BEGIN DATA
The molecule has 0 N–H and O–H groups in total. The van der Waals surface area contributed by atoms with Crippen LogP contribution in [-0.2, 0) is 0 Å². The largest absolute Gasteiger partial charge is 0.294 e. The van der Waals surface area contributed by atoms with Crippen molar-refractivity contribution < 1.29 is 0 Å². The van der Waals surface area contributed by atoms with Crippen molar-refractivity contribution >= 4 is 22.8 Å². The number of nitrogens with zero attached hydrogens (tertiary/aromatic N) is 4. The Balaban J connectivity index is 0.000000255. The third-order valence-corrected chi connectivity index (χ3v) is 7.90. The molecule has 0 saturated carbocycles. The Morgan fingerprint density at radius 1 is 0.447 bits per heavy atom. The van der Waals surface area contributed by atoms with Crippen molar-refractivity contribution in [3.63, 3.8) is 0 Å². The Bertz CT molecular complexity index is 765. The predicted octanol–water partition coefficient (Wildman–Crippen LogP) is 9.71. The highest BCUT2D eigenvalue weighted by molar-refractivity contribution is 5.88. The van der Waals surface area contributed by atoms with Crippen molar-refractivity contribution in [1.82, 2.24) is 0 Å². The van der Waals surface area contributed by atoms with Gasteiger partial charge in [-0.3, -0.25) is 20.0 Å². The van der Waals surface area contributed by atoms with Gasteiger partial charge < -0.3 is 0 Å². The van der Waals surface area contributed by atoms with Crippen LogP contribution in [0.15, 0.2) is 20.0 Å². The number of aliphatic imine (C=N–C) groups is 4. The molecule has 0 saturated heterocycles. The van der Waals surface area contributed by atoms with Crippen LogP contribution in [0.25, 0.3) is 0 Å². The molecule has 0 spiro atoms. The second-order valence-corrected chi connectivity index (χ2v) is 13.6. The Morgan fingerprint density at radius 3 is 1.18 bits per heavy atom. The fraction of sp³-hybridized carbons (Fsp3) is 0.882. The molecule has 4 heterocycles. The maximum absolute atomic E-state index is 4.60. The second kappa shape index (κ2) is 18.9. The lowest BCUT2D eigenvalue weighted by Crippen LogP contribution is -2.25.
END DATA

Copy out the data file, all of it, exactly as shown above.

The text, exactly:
The molecule has 0 N–H and O–H groups in total. The van der Waals surface area contributed by atoms with Crippen LogP contribution in [-0.2, 0) is 0 Å². The largest absolute Gasteiger partial charge is 0.294 e. The van der Waals surface area contributed by atoms with Crippen molar-refractivity contribution < 1.29 is 0 Å². The van der Waals surface area contributed by atoms with Crippen molar-refractivity contribution >= 4 is 22.8 Å². The number of nitrogens with zero attached hydrogens (tertiary/aromatic N) is 4. The Balaban J connectivity index is 0.000000255. The third-order valence-corrected chi connectivity index (χ3v) is 7.90. The molecule has 0 saturated carbocycles. The Morgan fingerprint density at radius 1 is 0.447 bits per heavy atom. The van der Waals surface area contributed by atoms with Crippen molar-refractivity contribution in [3.63, 3.8) is 0 Å². The Bertz CT molecular complexity index is 765. The predicted octanol–water partition coefficient (Wildman–Crippen LogP) is 9.71. The highest BCUT2D eigenvalue weighted by molar-refractivity contribution is 5.88. The van der Waals surface area contributed by atoms with Crippen molar-refractivity contribution in [1.82, 2.24) is 0 Å². The van der Waals surface area contributed by atoms with Gasteiger partial charge in [-0.3, -0.25) is 20.0 Å². The van der Waals surface area contributed by atoms with Gasteiger partial charge < -0.3 is 0 Å². The van der Waals surface area contributed by atoms with Crippen LogP contribution in [0.15, 0.2) is 20.0 Å². The number of aliphatic imine (C=N–C) groups is 4. The molecule has 0 saturated heterocycles. The van der Waals surface area contributed by atoms with Crippen LogP contribution in [0.25, 0.3) is 0 Å². The molecule has 0 spiro atoms. The second-order valence-corrected chi connectivity index (χ2v) is 13.6. The Morgan fingerprint density at radius 3 is 1.18 bits per heavy atom. The fraction of sp³-hybridized carbons (Fsp3) is 0.882. The molecule has 4 heterocycles. The maximum absolute atomic E-state index is 4.60. The second kappa shape index (κ2) is 18.9. The lowest BCUT2D eigenvalue weighted by Crippen LogP contribution is -2.25.